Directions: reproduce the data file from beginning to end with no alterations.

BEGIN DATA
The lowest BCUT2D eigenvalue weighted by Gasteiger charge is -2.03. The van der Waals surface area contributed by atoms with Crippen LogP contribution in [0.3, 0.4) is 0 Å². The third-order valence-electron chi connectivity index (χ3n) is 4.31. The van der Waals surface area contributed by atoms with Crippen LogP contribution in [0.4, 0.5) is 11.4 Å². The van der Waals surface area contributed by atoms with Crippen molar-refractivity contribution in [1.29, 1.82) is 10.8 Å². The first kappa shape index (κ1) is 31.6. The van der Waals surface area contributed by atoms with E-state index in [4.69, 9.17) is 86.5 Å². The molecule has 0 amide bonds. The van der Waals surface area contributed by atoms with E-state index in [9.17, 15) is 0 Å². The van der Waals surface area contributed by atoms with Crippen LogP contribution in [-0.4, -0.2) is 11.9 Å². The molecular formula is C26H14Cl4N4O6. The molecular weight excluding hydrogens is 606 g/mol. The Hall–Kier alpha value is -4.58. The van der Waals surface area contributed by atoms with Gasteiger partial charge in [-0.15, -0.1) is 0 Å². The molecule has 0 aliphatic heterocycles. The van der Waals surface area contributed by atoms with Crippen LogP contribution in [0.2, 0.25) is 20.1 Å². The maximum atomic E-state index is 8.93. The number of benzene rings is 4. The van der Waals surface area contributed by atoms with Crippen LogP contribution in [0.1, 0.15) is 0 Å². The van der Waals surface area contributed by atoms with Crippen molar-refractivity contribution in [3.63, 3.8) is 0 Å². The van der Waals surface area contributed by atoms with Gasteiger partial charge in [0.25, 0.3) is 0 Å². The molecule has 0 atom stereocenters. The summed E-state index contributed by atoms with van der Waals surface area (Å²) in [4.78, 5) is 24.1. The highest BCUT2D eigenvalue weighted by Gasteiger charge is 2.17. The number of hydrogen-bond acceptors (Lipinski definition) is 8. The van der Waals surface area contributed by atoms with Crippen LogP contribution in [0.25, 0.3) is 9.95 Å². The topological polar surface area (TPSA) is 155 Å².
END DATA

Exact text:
The lowest BCUT2D eigenvalue weighted by Gasteiger charge is -2.03. The van der Waals surface area contributed by atoms with Crippen LogP contribution in [0.3, 0.4) is 0 Å². The third-order valence-electron chi connectivity index (χ3n) is 4.31. The van der Waals surface area contributed by atoms with Crippen LogP contribution in [0.4, 0.5) is 11.4 Å². The van der Waals surface area contributed by atoms with Crippen molar-refractivity contribution in [1.29, 1.82) is 10.8 Å². The first kappa shape index (κ1) is 31.6. The van der Waals surface area contributed by atoms with E-state index in [4.69, 9.17) is 86.5 Å². The molecule has 0 amide bonds. The van der Waals surface area contributed by atoms with E-state index in [9.17, 15) is 0 Å². The van der Waals surface area contributed by atoms with Crippen LogP contribution in [-0.4, -0.2) is 11.9 Å². The molecular formula is C26H14Cl4N4O6. The molecular weight excluding hydrogens is 606 g/mol. The Hall–Kier alpha value is -4.58. The van der Waals surface area contributed by atoms with Gasteiger partial charge in [-0.15, -0.1) is 0 Å². The molecule has 0 aliphatic heterocycles. The van der Waals surface area contributed by atoms with Crippen LogP contribution in [0.2, 0.25) is 20.1 Å². The maximum atomic E-state index is 8.93. The number of benzene rings is 4. The van der Waals surface area contributed by atoms with Crippen LogP contribution in [0.1, 0.15) is 0 Å². The van der Waals surface area contributed by atoms with Crippen molar-refractivity contribution in [3.63, 3.8) is 0 Å². The van der Waals surface area contributed by atoms with Gasteiger partial charge in [0.25, 0.3) is 0 Å². The molecule has 0 atom stereocenters. The summed E-state index contributed by atoms with van der Waals surface area (Å²) in [4.78, 5) is 24.1. The highest BCUT2D eigenvalue weighted by Gasteiger charge is 2.17. The number of hydrogen-bond acceptors (Lipinski definition) is 8. The van der Waals surface area contributed by atoms with Crippen LogP contribution in [0.25, 0.3) is 9.95 Å². The topological polar surface area (TPSA) is 155 Å².